Cyclist Matt Holloway, 44, calls a mountain-bike race he rode in three years ago the “most expensive race of my life.”
During the race, Holloway chatted with a fellow cyclist who mentioned that he owned a bike shop, which he was looking to sell. Holloway was working at the time as a bicycle technician at Eastern Mountain Sports, but had been thinking about striking out with a business of his own. The two men began working on a deal for Holloway to buy the bike shop.
Three years later, Henry’s Bikes, the Newark, Del., store that Holloway purchased is doing so well that it’s about to move to a larger location.
Holloway’s not the only one tapping his inner entrepreneur with a small business purchase. After several years of sluggish sales following the recession, the market for buying and selling small businesses is finally making a comeback.
In the third quarter of this year, small business transactions jumped 42 percent over the same period in the previous quarter, to reach nearly 1,700 closed transactions, according to a report by online business broker BizBuySell. Sales of restaurant and retail businesses led the way, with transaction growth of 11- percent and 61 percent respectively.
By comparison, the site saw just over 1,000 transactions in the fourth quarter of 2009.
“As the economy continues to improve, consumer confidence increases, and small businesses continue to gain in market share, you’re going to see more businesses looking to sell,” says Brian Miller, COO of AdviCoach, a national business coaching company. “The best time to sell is when a business is doing well.”
Here are four reasons the small business marketplace is thriving:
1) Prices are good. The median sale price for a small business was up 3 percent year-over-year in the third quarter, the fifth consecutive quarter to show gains.
“During the downturn a lot of potential sellers paused because their business’ valuations were down,” says Andy Cagnetta, CEO of brokerage firm Transworld. “Now that earnings have picked back up, they feel like there’s an opportunity to sell again.” That’s especially good news for business owners who have been wanting to move on from their company for several years now.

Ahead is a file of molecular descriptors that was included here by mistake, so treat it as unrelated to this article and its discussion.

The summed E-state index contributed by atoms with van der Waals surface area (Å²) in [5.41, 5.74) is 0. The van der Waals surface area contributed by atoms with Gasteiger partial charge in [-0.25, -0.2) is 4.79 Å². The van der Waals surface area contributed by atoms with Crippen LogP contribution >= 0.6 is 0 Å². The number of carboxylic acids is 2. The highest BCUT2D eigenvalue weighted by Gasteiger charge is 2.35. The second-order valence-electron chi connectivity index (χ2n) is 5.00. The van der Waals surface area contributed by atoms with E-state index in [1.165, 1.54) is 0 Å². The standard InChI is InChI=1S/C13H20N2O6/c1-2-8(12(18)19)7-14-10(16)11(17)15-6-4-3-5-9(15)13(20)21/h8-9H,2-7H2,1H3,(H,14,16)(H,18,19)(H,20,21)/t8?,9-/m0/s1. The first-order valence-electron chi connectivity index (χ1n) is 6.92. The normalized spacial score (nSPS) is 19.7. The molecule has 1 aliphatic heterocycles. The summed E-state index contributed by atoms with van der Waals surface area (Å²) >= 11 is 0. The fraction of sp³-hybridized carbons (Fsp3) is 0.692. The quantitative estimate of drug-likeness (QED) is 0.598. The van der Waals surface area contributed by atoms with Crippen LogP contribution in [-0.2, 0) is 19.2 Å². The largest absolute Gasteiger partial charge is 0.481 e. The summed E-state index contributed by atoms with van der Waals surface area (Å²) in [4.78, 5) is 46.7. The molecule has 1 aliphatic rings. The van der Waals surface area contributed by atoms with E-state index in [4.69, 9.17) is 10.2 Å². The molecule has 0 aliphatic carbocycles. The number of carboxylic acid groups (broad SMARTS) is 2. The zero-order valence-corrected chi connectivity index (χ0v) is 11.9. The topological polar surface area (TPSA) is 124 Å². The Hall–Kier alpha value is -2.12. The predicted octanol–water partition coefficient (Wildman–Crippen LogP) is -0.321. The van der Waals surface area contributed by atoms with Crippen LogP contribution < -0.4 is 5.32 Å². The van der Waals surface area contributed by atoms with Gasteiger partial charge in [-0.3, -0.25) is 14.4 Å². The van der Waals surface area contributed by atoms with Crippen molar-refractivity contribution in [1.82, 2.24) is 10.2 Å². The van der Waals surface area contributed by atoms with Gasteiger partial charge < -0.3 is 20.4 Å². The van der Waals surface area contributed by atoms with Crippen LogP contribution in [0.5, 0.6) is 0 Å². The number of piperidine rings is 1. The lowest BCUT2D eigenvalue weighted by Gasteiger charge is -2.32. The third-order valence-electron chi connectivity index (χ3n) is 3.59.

Even with recent growth, valuations aren’t quite up to their pre-recession peaks, which means that sellers also feel like they’re getting a good price, especially for businesses that are poised for future growth.
2) Baby Boomers are in transition. The trend also reflects broader demographic shifts in the country. As a growing number of Baby Boomer leave their 9-to-5 jobs in corporate America, many are looking for a “second act” that works with their lifestyle, provides some income, and also offers flexibility. In 1996, just 14 percent of new entrepreneurs were age 55 to 64; last year they made up 23.4 percent of all new entrepreneurs, according to the Ewing Marion Kauffman Foundation.
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Experts say that Boomers also represent a growing portion of business sellers as well. Long-time business owners who are ready to retire from the business they’ve run for decades see today’s market as a good time to make an exit.
Such was the case with Levine Communications Office, a Los Angeles-based PR firm sold by founder Michael Levine in April. “The firm has a great track record, and a great reputation, but Michael was ready to move on and do something different,” says David T. Fagan, CEO of Icon Builder Media, who purchased LCO in April. “We met weekly for six months before we settled on a deal.”
3) Banks are starting to lend again. During the throes of the economic downturn, it was difficult to get banks to even talk about small business loans. Even though credit is still tight, qualified buyers are finding loans. In fiscal year 2013, which ended in September for the federal government, the Small Business Administration backed 54,106 loans, up slightly from the previous fiscal year. Small business lending rose 16 percent in September, year-over-year, according to the Thomson Reuters/PayNet Small Business Lending Index, reflecting a continued upward trend.
Determined business buyers are also finding other ways to get cash to bankroll a deal. Holloway used a home equity loan to purchase his bike shop; and the LCO deal was done with seller financing.
4) Private equity is getting into smaller deals. Small businesses with EBITA (annual earnings before interest, taxes, depreciation and amortization) that exceed $2 million may be able to do something that hasn’t done in the past: find a private equity buyer. As returns in stocks and bonds start to look risky, private money is increasingly eyeing smaller deals that promise a better return.
“If you can attract private equity, it’s a uniquely good time to sell,” says Doug Tatum, the Wright Travel Chair of Entrepreneurship at Middle Tennessee State University and an officer at the Association for Corporate Growth. “There’s a lot of money there chasing fewer deals, and they’re coming downhill and looking at smaller companies.”